If you’ve valued The Huron Hub’s consistent local news coverage during this pandemic, please consider supporting us.

Public safety department to host community meetings ahead of Aug. 4 millage request


Posted by Scott Bolthouse | The Huron Hub| July 10, 2020

The Huron Township Department of Public Safety will have a 1-mill property tax request on the Aug. 4 Primary Election ballot.

The millage is specific to the Huron Township Fire Department and Emergency Dispatch Center for use to upgrade equipment, make building improvements, and purchase fire response vehicles such as fire trucks, said Public Safety Director Everette Robbins.

Robbins and Fire Chief Jamie Hinojosa will be conducting a series of town hall meetings over the next several weeks to speak to residents regarding the millage.

Here is a list of the meetings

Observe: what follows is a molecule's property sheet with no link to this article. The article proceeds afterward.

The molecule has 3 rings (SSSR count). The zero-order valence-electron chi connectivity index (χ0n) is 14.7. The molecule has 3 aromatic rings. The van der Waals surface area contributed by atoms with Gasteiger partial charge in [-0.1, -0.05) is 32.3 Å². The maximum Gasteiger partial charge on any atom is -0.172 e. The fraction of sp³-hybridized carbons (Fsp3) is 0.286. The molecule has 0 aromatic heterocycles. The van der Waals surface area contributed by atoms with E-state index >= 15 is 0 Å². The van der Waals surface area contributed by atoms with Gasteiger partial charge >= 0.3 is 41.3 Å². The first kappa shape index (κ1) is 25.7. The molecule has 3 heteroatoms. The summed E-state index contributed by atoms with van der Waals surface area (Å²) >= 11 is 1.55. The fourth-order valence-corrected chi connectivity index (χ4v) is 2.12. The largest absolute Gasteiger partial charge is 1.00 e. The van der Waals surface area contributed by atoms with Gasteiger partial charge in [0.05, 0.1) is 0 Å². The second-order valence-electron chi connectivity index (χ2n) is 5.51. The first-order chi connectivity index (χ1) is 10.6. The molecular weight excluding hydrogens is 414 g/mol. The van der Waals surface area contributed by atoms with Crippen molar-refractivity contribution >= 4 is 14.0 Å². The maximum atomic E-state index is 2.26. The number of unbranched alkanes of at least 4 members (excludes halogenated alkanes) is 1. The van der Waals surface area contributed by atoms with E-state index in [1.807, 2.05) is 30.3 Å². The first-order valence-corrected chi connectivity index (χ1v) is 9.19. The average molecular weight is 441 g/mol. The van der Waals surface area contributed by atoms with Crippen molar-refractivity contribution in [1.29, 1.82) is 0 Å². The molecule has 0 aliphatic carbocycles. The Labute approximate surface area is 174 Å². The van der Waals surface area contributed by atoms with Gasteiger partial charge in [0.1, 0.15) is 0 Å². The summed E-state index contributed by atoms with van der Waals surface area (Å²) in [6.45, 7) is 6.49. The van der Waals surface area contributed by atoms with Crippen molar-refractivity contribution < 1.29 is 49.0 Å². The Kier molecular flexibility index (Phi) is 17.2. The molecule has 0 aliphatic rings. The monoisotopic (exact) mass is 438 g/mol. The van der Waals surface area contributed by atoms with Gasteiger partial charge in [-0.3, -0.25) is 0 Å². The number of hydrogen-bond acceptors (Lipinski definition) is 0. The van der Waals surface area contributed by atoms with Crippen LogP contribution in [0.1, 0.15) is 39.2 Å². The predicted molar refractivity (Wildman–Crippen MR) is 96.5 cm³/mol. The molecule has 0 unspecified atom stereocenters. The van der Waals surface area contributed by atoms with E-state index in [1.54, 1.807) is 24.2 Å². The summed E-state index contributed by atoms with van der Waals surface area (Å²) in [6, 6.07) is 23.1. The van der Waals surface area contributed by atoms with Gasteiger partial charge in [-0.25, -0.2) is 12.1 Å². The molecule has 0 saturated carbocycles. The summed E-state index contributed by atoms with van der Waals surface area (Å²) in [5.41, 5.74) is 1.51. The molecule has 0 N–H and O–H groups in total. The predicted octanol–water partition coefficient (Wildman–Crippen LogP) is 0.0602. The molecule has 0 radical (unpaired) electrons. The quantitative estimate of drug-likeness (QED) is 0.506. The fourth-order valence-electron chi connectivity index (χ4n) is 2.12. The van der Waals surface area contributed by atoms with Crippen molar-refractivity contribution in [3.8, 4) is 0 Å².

To read more about the upcoming millage vote, visit this article.


Preparing for the heat: Here is a list of cooling centers in Wayne County


Posted by The Huron Hub on Tuesday, July 7, 2020


With extreme heat forecasted this week, Wayne County has compiled a list of cooling centers in local communities.

Click here for a list of cooling centers across Wayne County.

More information on the upcoming dangerous hot weather:

Heat advisory issued for southeast Michigan; heat index of 100 degrees forecasted


 

Heat advisory issued for southeast Michigan; heat index of 100 degrees forecasted

Second Ever April Heatwave for Antigua | Dale Destin - 268Weather


Posted by Scott Bolthouse | The Huron Hub| July 7, 2020

A heat advisory and excessive heat warning has been issued for Wayne County, according to the National Weather Service.

The warns are issued through Wednesday but will likely be extended.

Dangerously hot conditions with heat index values possibly exceeding 100 degrees are forecasted.

Extreme heat and humidity will significantly increase the potential for heat related illnesses, particularly for those working or participating in outdoor activities, or those vulnerable to heat stress over several days.

High temperatures once again exceed 90 degrees today for the sixth day in a row at Detroit and Flint, and for the second day in a row with high humidity.